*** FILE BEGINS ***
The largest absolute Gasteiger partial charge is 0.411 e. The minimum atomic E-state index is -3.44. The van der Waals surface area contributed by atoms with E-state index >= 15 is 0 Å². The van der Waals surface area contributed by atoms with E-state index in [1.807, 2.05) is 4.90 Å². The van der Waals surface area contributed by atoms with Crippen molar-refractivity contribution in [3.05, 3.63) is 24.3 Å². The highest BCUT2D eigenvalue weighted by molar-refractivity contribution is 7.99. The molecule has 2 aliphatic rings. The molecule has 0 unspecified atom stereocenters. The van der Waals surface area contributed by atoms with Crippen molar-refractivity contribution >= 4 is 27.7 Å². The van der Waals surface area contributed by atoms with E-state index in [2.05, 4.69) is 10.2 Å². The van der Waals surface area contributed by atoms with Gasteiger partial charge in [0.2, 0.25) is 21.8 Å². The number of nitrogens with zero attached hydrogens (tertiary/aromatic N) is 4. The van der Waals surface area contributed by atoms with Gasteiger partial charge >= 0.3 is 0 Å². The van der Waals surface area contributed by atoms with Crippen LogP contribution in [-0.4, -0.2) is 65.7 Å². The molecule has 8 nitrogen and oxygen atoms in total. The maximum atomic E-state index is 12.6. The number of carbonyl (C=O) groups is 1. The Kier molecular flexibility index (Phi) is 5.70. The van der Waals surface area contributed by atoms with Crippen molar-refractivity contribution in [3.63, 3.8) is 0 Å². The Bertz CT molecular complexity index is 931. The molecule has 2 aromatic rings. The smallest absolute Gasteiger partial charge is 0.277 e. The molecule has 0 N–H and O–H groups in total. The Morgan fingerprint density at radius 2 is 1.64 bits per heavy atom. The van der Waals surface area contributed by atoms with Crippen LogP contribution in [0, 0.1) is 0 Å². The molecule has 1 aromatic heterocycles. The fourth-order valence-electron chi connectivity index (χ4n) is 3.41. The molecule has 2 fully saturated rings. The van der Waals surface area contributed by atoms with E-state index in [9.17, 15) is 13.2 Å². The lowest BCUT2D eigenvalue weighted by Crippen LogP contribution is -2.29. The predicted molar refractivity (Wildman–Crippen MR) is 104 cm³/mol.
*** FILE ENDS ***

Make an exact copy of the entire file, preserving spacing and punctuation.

The largest absolute Gasteiger partial charge is 0.411 e. The minimum atomic E-state index is -3.44. The van der Waals surface area contributed by atoms with E-state index >= 15 is 0 Å². The van der Waals surface area contributed by atoms with E-state index in [1.807, 2.05) is 4.90 Å². The van der Waals surface area contributed by atoms with Crippen molar-refractivity contribution in [3.05, 3.63) is 24.3 Å². The highest BCUT2D eigenvalue weighted by molar-refractivity contribution is 7.99. The molecule has 2 aliphatic rings. The molecule has 0 unspecified atom stereocenters. The van der Waals surface area contributed by atoms with Crippen molar-refractivity contribution >= 4 is 27.7 Å². The van der Waals surface area contributed by atoms with E-state index in [2.05, 4.69) is 10.2 Å². The van der Waals surface area contributed by atoms with Gasteiger partial charge in [0.2, 0.25) is 21.8 Å². The number of nitrogens with zero attached hydrogens (tertiary/aromatic N) is 4. The van der Waals surface area contributed by atoms with Gasteiger partial charge >= 0.3 is 0 Å². The van der Waals surface area contributed by atoms with Crippen LogP contribution in [-0.4, -0.2) is 65.7 Å². The molecule has 8 nitrogen and oxygen atoms in total. The maximum atomic E-state index is 12.6. The number of carbonyl (C=O) groups is 1. The Kier molecular flexibility index (Phi) is 5.70. The van der Waals surface area contributed by atoms with Crippen molar-refractivity contribution in [3.63, 3.8) is 0 Å². The Bertz CT molecular complexity index is 931. The molecule has 2 aromatic rings. The smallest absolute Gasteiger partial charge is 0.277 e. The molecule has 0 N–H and O–H groups in total. The Morgan fingerprint density at radius 2 is 1.64 bits per heavy atom. The van der Waals surface area contributed by atoms with Crippen LogP contribution in [0, 0.1) is 0 Å². The molecule has 1 aromatic heterocycles. The fourth-order valence-electron chi connectivity index (χ4n) is 3.41. The molecule has 2 fully saturated rings. The van der Waals surface area contributed by atoms with E-state index in [9.17, 15) is 13.2 Å². The lowest BCUT2D eigenvalue weighted by Crippen LogP contribution is -2.29. The predicted molar refractivity (Wildman–Crippen MR) is 104 cm³/mol.